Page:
WASHINGTON (Reuters) - The White House on Friday said it welcomed plans by Republicans in the U.S. House of Representatives to raise the government’s debt ceiling, as long as they do not condition the increase on spending cuts.
“We are encouraged that there are signs that congressional Republicans may back off their insistence on holding our economy hostage to extract drastic cuts in Medicare, education and programs middle class families depend on,” White House spokesman Jay Carney said in a statement. “Congress must pay its bills and pass a clean debt limit increase without further delay.”
The House will consider a bill next week to extend the debt limit by three months in order to force the Senate to pass a budget, Republican House Majority Leader Eric Cantor said on Friday.
The White House has been skeptical about any short-term increase in the nation’s borrowing limit if it were used as a bargaining wedge to force the administration into accepting spending cuts later on. The administration has insisted that while it is willing to discuss reducing government outlays, it will refuse to negotiate over raising the debt ceiling.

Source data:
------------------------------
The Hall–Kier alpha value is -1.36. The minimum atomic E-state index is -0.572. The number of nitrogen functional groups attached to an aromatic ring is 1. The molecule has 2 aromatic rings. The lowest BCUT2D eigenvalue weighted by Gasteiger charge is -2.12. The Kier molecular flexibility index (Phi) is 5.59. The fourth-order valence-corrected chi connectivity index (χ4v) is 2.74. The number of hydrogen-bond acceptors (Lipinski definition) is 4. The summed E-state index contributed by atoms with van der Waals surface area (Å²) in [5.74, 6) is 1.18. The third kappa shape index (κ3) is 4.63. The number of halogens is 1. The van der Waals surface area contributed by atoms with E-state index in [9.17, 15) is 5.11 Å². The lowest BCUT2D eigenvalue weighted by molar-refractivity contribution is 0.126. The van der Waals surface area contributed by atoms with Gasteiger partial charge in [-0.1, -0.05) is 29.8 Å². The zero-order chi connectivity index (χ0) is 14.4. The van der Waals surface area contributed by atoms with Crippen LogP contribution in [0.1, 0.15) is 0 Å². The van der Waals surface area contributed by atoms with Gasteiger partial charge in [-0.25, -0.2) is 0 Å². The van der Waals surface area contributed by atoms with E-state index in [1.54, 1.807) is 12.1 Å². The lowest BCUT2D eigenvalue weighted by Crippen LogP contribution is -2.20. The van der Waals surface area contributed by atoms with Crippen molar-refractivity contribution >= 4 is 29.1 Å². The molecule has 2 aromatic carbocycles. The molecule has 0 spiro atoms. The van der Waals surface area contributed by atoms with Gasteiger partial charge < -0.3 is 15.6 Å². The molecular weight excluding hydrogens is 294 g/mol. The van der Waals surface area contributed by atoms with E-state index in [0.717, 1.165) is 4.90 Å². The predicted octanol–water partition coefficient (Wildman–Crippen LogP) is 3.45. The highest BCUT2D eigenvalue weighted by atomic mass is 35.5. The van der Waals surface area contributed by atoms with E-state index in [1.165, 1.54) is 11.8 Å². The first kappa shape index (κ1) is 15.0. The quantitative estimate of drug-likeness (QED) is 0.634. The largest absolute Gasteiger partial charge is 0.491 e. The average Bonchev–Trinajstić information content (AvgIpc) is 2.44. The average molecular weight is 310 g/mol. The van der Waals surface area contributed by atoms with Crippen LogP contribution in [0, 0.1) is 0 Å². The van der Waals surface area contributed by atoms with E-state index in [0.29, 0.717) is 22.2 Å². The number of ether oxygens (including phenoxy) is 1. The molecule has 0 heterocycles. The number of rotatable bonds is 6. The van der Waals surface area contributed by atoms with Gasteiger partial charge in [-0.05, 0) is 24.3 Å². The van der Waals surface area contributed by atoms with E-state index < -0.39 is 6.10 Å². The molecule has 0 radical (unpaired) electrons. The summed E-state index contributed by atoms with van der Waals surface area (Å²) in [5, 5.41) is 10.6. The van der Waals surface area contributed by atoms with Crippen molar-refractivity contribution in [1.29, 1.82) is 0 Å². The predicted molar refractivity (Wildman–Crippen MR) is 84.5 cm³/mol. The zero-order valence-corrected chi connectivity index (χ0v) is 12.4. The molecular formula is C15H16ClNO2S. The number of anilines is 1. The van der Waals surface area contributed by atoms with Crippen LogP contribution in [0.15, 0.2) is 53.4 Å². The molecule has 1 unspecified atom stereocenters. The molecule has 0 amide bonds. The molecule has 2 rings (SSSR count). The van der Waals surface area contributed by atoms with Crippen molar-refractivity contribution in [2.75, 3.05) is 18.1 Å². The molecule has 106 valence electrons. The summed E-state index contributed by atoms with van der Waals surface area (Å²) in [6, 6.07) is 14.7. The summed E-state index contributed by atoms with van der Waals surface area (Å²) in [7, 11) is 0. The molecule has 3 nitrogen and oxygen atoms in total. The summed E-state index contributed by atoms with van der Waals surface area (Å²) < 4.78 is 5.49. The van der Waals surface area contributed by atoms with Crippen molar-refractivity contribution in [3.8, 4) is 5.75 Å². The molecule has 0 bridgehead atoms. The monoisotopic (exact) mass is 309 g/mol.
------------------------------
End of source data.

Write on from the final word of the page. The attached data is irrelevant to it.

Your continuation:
Carney renewed the administration’s call on Congress to raise the debt independently of other fiscal dealings.
“The President has made clear that Congress has only two options: pay the bills they have racked up, or fail to do so and put our nation into default,” he said. “The President remains committed to further reducing the deficit in a balanced way.”
Less than three weeks after the White House and Congress averted the severe combination of tax increases and spending cuts that came to be known as the “fiscal cliff,” fresh budget deadlines loom. As with the fiscal cliff, failure to act has the potential to cause a number of serious economic dislocations: a U.S. debt default, a government shutdown, further deep spending cuts to defense and non-defense programs alike.
The most immediate and most serious of the three budget bottlenecks is the need to raise the $16.4 trillion U.S. debt limit so the Treasury can continue to borrow to fund government obligations. The Treasury has said it will run out of options to allow it to borrow in mid-to-late February, raising the specter of a financial market-roiling debt default.
Reporting by Roberta Rampton, Jeff Mason, Steve Holland and Mark Felsenthal; Editing by Vicki Allen